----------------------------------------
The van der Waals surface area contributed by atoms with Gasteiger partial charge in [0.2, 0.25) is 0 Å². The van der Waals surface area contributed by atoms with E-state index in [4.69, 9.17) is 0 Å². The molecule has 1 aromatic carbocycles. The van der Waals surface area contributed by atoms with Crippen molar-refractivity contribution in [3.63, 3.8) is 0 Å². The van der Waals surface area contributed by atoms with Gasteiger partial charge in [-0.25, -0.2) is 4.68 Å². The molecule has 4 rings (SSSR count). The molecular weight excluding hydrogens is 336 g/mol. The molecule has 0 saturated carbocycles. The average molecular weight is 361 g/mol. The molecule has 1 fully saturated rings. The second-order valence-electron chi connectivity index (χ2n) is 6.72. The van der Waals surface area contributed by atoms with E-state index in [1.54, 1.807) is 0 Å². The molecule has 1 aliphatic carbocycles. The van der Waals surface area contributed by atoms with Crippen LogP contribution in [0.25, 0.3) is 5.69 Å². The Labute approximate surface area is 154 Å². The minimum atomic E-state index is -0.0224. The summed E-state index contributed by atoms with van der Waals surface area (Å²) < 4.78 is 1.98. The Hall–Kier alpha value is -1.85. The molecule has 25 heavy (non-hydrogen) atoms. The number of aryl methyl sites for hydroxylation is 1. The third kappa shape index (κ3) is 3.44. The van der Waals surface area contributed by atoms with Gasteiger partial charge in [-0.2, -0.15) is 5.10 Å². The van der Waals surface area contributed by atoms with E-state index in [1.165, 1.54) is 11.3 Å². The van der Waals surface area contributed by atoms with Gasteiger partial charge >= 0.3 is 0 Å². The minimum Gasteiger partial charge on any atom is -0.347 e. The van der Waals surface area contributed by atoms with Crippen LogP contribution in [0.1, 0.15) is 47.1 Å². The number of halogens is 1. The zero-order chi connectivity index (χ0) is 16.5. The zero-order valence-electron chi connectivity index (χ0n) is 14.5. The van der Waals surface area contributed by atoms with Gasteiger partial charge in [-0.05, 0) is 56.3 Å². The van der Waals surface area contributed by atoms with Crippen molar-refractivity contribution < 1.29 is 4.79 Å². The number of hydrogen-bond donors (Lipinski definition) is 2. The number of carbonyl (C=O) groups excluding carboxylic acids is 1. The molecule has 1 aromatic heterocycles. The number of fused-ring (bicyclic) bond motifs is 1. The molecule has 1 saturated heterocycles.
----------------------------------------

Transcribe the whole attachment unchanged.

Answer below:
The van der Waals surface area contributed by atoms with Gasteiger partial charge in [0.2, 0.25) is 0 Å². The van der Waals surface area contributed by atoms with E-state index in [4.69, 9.17) is 0 Å². The molecule has 1 aromatic carbocycles. The van der Waals surface area contributed by atoms with Crippen molar-refractivity contribution in [3.63, 3.8) is 0 Å². The van der Waals surface area contributed by atoms with Gasteiger partial charge in [-0.25, -0.2) is 4.68 Å². The molecule has 4 rings (SSSR count). The molecular weight excluding hydrogens is 336 g/mol. The molecule has 0 saturated carbocycles. The average molecular weight is 361 g/mol. The molecule has 1 fully saturated rings. The second-order valence-electron chi connectivity index (χ2n) is 6.72. The van der Waals surface area contributed by atoms with E-state index in [1.54, 1.807) is 0 Å². The molecule has 1 aliphatic carbocycles. The van der Waals surface area contributed by atoms with Crippen LogP contribution in [0.25, 0.3) is 5.69 Å². The Labute approximate surface area is 154 Å². The minimum atomic E-state index is -0.0224. The summed E-state index contributed by atoms with van der Waals surface area (Å²) < 4.78 is 1.98. The Hall–Kier alpha value is -1.85. The molecule has 25 heavy (non-hydrogen) atoms. The number of aryl methyl sites for hydroxylation is 1. The third kappa shape index (κ3) is 3.44. The van der Waals surface area contributed by atoms with Gasteiger partial charge in [-0.2, -0.15) is 5.10 Å². The van der Waals surface area contributed by atoms with E-state index in [1.165, 1.54) is 11.3 Å². The van der Waals surface area contributed by atoms with Gasteiger partial charge >= 0.3 is 0 Å². The minimum Gasteiger partial charge on any atom is -0.347 e. The van der Waals surface area contributed by atoms with Crippen LogP contribution in [0.1, 0.15) is 47.1 Å². The number of halogens is 1. The zero-order chi connectivity index (χ0) is 16.5. The zero-order valence-electron chi connectivity index (χ0n) is 14.5. The van der Waals surface area contributed by atoms with Gasteiger partial charge in [-0.05, 0) is 56.3 Å². The van der Waals surface area contributed by atoms with Crippen molar-refractivity contribution < 1.29 is 4.79 Å². The number of hydrogen-bond donors (Lipinski definition) is 2. The number of carbonyl (C=O) groups excluding carboxylic acids is 1. The molecule has 1 aromatic heterocycles. The number of fused-ring (bicyclic) bond motifs is 1. The molecule has 1 saturated heterocycles.